The faculty and staff in the University of California system are facing a tough budget crisis. Many are forced to take a pay cut (8% for faculty last I heard) and some staff have been laid off. I attended a UC for undergrad and one of my grad degrees. I still get departmental emails. Recent emails have noted the need for all employees to make "sacrifices" due to the current budget. OK, times are tough, especially in California.
Then I read this article (SF Gate)::
On the same July day that the UC Board of Regents cut $813 million from UC budgets - setting in motion pay cuts, layoffs and campus cutbacks - the board quietly approved pay raises, stipends and other benefits for more than two dozen executives.
University officials were quick to characterize the increased pay in a positive light.
"It's really a story about cost savings," said Barbara French, a UCSF spokeswoman, adding that three people on her campus who won hefty pay increases took on new duties and deserved to be compensated.
New duties, huh? I’m sure a poll of staff and faculty at the UC would reveal a lot have also taken on "new duties." And I’m guessing these execs have delegated some of these new duties down the command chain to folks taking the pay cut.
Here is one reaction:
"These are outrageous actions, taken at the same time as UC has been pleading poverty, giving layoff notices, forcing staff and faculty to take furloughs and hinting at more student fee increases," said library assistant Kathy Renfro, chairwoman of the UC Berkeley Labor Coalition.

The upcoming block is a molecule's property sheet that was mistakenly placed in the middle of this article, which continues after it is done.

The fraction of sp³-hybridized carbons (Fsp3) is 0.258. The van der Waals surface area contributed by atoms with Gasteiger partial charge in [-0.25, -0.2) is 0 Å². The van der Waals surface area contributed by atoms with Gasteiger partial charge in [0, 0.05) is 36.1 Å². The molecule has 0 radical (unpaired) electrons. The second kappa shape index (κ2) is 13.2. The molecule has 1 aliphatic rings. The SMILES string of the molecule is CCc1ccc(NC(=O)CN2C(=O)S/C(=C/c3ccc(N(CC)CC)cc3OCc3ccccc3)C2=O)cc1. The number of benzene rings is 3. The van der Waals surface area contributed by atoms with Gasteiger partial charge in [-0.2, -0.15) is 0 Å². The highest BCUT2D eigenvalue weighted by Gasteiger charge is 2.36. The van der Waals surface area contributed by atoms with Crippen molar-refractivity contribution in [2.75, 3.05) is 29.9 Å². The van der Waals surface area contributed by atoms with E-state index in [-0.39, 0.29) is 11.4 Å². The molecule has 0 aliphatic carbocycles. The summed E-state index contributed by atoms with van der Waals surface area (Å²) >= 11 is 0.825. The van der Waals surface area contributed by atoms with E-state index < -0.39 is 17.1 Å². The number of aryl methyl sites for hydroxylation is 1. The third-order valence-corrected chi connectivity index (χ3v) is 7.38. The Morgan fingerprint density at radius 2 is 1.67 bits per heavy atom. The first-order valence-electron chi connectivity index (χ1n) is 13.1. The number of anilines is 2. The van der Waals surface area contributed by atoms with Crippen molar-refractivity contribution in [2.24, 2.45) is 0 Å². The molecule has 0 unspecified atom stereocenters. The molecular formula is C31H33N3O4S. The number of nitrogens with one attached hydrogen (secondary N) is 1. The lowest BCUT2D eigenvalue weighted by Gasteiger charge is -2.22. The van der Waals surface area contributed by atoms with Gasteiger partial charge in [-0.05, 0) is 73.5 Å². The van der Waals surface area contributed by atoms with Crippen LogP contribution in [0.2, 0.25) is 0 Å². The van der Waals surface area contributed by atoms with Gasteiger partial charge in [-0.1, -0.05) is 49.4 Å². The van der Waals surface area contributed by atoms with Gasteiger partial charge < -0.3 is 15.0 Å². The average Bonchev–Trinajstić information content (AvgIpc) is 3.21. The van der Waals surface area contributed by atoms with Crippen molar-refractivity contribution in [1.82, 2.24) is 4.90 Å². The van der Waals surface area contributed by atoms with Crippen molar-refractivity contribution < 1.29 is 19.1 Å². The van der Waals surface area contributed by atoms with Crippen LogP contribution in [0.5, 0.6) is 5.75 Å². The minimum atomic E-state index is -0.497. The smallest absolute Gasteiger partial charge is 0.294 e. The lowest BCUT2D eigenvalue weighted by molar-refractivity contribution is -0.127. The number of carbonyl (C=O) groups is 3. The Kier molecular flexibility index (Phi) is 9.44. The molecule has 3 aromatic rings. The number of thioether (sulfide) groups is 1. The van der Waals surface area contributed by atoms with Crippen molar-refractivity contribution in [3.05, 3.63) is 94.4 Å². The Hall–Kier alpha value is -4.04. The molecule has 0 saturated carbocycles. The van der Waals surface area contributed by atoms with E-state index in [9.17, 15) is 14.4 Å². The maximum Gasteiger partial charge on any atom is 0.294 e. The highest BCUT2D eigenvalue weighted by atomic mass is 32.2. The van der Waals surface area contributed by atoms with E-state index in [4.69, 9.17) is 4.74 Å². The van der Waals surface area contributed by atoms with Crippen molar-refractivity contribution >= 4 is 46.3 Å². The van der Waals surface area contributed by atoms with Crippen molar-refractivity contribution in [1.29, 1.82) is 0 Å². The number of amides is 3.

This next line of reasoning is pure hypocrisy:
On July 16, the regents also approved requests from other campuses to pay new deans and vice chancellors higher salaries than their predecessors had earned, on grounds that this was needed to attract the brightest leaders. The regents referred to the changes as "re-slotting," rather than as raises.
The true talent of the UC system is the faculty, who are taking at least an 8% pay cut across the board. Many of this talent are earning less than they might at a private university as well as some other public institutions. A true "brain drain" will occur when said faculty tires of the continual mismanagement of the Regents and explore their options elsewhere.
This story has some parallels to the banking crisis. Top-level executives who have overseen failures are being rewarded regardless of performance. It seems the rich or connected are never really exposed to the same risk as the rest of us. I understand that both California and the UC system is in crisis, but I also expect everyone to make sacrifices, especially those at the top who had more power or opportunity to prevent failures.